By Willard Cheng | ABS-CBN News
MANILA - Senator Ferdinand "Bongbong" Marcos Jr. on Tuesday raised the possibility that the Philippines was placed on a losing end of the bargain when it signed the Enhanced Defense Cooperation Agreement (EDCA) with the United States.
During the hearing of Senate committee on national defense and security on the EDCA, Marcos pointed out that a provision in the agreement says that the Philippines would have to pay the US for "improvements or construction" in agreed locations where US troops would be given access. (Article 5, end of paragraph 2)
"So magbabayad pa tayo. Magbabayad pa tayo doon sa kanilang itinayo... So para masyado naman tayong lugi sa usapan na ito," Marcos told the Philippine panel that negotiated the EDCA.
Panel member Ambassador Lourdes Yparraguirre said that the agreement contains provisions on "shared and joint use of infrastructure upgrades as well as prepositioning of materials."
She also said that the agreement would help efforts to modernize the Armed Forces of the Philippines (AFP) and "boost the country's maritime security and maritime domain awareness" by equipping AFP personnel with knowledge on how to operate and maintain certain military hardware and defense systems.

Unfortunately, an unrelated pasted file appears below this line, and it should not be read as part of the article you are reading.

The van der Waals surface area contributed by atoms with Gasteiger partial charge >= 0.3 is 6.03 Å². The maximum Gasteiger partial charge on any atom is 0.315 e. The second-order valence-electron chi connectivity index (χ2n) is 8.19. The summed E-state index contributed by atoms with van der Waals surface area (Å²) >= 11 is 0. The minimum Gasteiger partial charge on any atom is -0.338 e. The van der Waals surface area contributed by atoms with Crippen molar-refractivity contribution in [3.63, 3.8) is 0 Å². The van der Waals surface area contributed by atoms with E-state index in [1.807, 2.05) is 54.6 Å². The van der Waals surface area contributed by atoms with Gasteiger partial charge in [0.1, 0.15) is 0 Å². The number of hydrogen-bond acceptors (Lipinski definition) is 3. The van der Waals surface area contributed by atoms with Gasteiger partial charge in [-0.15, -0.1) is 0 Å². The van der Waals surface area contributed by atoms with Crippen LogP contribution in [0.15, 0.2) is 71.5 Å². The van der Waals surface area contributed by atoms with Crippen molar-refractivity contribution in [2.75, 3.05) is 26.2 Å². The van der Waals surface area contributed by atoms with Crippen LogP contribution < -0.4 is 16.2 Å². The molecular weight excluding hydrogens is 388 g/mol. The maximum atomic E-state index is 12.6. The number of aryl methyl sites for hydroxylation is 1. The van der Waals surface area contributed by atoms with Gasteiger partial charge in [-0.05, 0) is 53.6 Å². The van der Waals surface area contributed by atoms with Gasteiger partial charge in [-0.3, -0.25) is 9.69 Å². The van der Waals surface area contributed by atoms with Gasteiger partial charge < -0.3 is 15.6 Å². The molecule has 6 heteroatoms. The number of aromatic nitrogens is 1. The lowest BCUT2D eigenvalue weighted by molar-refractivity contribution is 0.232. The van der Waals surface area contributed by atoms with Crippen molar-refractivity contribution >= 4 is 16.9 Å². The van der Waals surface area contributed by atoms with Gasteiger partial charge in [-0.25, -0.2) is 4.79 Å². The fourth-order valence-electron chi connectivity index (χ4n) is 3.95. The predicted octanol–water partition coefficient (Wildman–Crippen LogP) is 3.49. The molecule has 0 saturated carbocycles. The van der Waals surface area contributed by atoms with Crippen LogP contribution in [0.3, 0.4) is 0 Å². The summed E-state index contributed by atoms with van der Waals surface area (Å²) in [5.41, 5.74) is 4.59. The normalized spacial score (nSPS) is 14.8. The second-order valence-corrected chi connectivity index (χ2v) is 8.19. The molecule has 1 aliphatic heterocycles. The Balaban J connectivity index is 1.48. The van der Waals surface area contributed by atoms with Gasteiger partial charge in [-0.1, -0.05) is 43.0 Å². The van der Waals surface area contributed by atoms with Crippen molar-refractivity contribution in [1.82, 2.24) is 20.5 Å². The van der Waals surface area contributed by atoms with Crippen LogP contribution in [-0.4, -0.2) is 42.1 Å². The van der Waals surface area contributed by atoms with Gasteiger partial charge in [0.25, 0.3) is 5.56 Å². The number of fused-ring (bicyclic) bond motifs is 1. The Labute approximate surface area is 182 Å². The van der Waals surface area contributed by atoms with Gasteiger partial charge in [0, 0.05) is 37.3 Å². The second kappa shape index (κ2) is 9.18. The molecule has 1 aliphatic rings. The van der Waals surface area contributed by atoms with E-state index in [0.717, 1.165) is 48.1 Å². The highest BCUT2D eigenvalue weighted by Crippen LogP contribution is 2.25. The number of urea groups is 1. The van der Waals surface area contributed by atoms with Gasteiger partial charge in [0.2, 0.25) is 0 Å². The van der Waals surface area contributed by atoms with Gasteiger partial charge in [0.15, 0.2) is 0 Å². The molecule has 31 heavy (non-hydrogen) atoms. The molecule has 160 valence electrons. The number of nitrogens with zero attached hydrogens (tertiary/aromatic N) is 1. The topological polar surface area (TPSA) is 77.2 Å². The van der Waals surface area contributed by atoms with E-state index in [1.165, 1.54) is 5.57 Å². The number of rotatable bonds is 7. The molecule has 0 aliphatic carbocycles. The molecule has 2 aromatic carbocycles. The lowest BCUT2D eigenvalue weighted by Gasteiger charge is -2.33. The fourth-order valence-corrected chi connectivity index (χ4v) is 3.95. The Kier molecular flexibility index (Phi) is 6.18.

"Even before we have this advanced hardware, even before we are able to purchase these defense systems, our AFP will already know how to operate and maintain them. So there is this possibility that the shared use and joint use of prepositioned material could help accelerate the AFP modernization programs," Yparraguirre said.
Marcos also pointed out that the EDCA did not specifically limit or set the number of AFP bases that US troops can access, and asked the panel if they can establish a presence anywhere in the country.
Panel member and Defense Undersecretary Pio Batino said that the direction of the department is to "limit" access to a few bases and that it would be subject to agreement and would be consented to by the Philippine government.
Batino reiterated that the presence of US troops will be "rotational" and there is no intention to build US bases.
Batino said that it is still under study whether Subic would be offered as a location that the US can access.
Senator Loren Legarda said that no facilities would be built in environmental protected areas, as well as geohazard areas.